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Ratio Working Paper No. 205: Untangling the relationships among growth, profitability and survival in new firms

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Alexander McKelvie, Företagandets villkor, Företagsöverlevnad, Frédéric Delmar, Karl Wennberg, Lönsamhet, Nya företag, Tillväxt
Ratio Working Paper No. 205
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Abstract

The performance of new firms is important for economic development but research has produced limited knowledge about the key relationships among growth, profitability, and survival for new firms. Based on evolutionary theory, we develop a model about how new firms resolve uncertainty about their ability to prosper in a market by monitoring changes in profitability. Our model predicts selection pressures to weed out underperforming firms and learning to allow survivors to improve performance and grow. We test our theory using a unique panel of knowledge-intensive new firms in Sweden. We find strong support for the notion that profitability enhances both survival and growth, and growth helps profitability but has a negative effect on survival. Implications are discussed.

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Delmar, F., McKelvie, A. & Wennberg, K. (2013). Untangling the relationships among growth, profitability and survival in new firms. Ratio Working Paper No. 205.

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Ratio Working Paper No. 205: Untangling the relationships among growth, profitability and survival in new firms
Working paperPublication
Delmar, F., McKelvie, A. & Wennberg, K.
Publication year

2013

Abstract

The performance of new firms is important for economic development but research has produced limited knowledge about the key relationships among growth, profitability, and survival for new firms. Based on evolutionary theory, we develop a model about how new firms resolve uncertainty about their ability to prosper in a market by monitoring changes in profitability. Our model predicts selection pressures to weed out underperforming firms and learning to allow survivors to improve performance and grow. We test our theory using a unique panel of knowledge-intensive new firms in Sweden. We find strong support for the notion that profitability enhances both survival and growth, and growth helps profitability but has a negative effect on survival. Implications are discussed.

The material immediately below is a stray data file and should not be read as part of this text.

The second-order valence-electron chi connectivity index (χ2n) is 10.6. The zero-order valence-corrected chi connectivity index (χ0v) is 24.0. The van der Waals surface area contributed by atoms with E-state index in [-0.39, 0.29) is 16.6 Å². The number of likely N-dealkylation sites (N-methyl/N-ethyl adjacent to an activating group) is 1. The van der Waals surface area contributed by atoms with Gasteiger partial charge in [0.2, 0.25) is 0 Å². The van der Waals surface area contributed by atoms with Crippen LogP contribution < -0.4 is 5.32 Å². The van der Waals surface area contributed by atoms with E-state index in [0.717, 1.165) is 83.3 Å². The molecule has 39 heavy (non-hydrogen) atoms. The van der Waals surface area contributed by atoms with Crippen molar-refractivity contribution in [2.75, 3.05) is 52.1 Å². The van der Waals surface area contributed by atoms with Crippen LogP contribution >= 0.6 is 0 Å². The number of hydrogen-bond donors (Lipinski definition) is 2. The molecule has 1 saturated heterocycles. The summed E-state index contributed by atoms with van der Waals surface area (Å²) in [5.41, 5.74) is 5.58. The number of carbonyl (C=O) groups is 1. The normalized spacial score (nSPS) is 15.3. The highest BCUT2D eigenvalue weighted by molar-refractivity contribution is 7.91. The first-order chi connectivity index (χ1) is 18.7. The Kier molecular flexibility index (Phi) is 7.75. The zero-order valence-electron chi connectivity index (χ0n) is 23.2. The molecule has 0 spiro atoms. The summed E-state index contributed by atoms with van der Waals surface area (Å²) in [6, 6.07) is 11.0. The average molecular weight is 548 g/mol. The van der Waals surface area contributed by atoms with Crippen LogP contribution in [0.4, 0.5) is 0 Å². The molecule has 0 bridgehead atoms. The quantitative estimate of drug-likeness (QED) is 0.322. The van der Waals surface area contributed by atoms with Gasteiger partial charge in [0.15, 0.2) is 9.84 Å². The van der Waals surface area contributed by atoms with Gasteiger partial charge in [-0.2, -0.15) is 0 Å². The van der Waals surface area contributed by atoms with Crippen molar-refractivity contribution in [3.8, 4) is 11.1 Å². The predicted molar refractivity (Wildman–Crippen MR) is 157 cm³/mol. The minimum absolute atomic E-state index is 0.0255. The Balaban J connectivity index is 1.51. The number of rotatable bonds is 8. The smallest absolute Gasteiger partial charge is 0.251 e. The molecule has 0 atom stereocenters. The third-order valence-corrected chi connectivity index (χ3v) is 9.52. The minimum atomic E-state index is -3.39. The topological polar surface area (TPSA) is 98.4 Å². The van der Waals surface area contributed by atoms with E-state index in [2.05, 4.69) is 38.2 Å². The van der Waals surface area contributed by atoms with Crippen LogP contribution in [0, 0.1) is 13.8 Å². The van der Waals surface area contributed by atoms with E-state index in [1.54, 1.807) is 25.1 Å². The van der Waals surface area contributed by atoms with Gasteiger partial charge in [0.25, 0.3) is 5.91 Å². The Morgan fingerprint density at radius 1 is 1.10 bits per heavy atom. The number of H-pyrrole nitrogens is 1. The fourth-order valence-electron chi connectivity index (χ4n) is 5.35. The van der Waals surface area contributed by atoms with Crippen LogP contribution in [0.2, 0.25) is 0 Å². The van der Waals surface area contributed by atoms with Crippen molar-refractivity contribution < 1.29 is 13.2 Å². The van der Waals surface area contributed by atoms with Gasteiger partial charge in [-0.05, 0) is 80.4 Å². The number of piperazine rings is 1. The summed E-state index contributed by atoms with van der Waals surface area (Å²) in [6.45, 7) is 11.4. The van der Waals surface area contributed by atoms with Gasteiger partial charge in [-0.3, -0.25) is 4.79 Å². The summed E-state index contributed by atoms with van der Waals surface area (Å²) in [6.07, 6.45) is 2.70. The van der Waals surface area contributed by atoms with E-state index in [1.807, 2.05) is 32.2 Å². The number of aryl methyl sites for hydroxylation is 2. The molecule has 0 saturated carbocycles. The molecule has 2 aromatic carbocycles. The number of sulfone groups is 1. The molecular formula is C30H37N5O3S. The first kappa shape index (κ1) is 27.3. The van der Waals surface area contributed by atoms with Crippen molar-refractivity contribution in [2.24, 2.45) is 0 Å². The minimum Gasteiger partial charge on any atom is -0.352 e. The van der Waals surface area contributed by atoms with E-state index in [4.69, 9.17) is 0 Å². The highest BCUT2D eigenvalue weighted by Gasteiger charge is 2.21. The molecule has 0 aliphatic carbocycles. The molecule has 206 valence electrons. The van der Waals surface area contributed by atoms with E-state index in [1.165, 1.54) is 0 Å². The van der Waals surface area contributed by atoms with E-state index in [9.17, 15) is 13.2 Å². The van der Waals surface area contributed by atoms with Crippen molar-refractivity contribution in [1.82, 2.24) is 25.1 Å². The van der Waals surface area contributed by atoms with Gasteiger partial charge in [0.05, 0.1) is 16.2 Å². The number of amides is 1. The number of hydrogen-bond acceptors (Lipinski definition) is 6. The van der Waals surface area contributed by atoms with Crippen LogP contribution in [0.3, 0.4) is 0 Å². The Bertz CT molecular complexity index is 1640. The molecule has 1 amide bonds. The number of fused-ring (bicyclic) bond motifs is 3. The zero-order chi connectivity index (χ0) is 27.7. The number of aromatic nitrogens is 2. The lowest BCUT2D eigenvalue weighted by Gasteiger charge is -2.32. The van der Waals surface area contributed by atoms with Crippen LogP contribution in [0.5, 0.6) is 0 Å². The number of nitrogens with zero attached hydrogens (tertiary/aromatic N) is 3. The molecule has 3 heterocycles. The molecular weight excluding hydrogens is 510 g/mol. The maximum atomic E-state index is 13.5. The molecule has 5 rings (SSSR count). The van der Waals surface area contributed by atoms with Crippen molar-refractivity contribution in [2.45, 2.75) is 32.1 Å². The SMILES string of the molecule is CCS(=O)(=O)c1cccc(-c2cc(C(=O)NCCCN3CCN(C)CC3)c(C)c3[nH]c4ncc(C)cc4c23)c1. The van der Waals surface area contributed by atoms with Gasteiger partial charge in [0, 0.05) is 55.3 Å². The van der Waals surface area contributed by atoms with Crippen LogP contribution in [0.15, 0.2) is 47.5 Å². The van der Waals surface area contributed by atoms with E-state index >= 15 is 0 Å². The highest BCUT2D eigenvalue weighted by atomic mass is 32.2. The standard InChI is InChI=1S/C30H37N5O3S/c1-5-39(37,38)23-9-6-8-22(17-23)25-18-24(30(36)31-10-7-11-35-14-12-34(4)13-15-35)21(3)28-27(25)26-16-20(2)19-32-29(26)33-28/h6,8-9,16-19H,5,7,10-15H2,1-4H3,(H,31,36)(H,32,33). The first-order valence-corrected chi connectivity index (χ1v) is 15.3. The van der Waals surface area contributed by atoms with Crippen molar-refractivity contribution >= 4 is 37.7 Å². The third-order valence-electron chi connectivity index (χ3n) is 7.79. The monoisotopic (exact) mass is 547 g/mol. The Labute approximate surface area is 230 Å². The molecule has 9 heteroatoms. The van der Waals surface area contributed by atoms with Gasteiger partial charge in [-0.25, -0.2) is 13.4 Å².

Related content: Untangling the relationships among growth, profitability and survival in new firms

Ratio Working Paper No. 205: Untangling the relationships among growth, profitability and survival in new firms
Working paperPublication
Delmar, F., McKelvie, A. & Wennberg, K.
Publication year

2013

Abstract

The performance of new firms is important for economic development but research has produced limited knowledge about the key relationships among growth, profitability, and survival for new firms. Based on evolutionary theory, we develop a model about how new firms resolve uncertainty about their ability to prosper in a market by monitoring changes in profitability. Our model predicts selection pressures to weed out underperforming firms and learning to allow survivors to improve performance and grow. We test our theory using a unique panel of knowledge-intensive new firms in Sweden. We find strong support for the notion that profitability enhances both survival and growth, and growth helps profitability but has a negative effect on survival. Implications are discussed.

Related content: Untangling the relationships among growth, profitability and survival in new firms

Ratio Working Paper No. 349: Industrial conflict in essential services in a new era – Swedish rules in a comparative perspective
Working paperPublication
Karlson, N.
Publication year

2021

Published in

Ratio Working Paper

Abstract

This paper examines whether the Swedish regulatory system of dealing with industrial conflicts that affect essential services need an update or reform. Are the existing rules effective in a world where many essential services are upheld by many interdependent agents in complex systems where every single node becomes critical for the functioning of the system, and where the essential service activities could be either private or public? A comparative study is conducted with the corresponding regulatory systems of the United Kingdom, Germany, and Denmark.
The conclusion is that Sweden is a special case. The Swedish protection against and readiness in dealing with societally harmful industrial conflicts in essential services is weaker than in the countries of comparison. Just as in relation to other threats to essential services, it is not sustainable to claim that just because such a threat is not currently present, there would be no need for preparedness.
There are many alternative ways to handle this. Desirable methods should both prevent harmful conflicts from erupting and end conflicts that have grown harmful to society at a later stage. The labour market organisations should have a mutual interest in reforming the rules.

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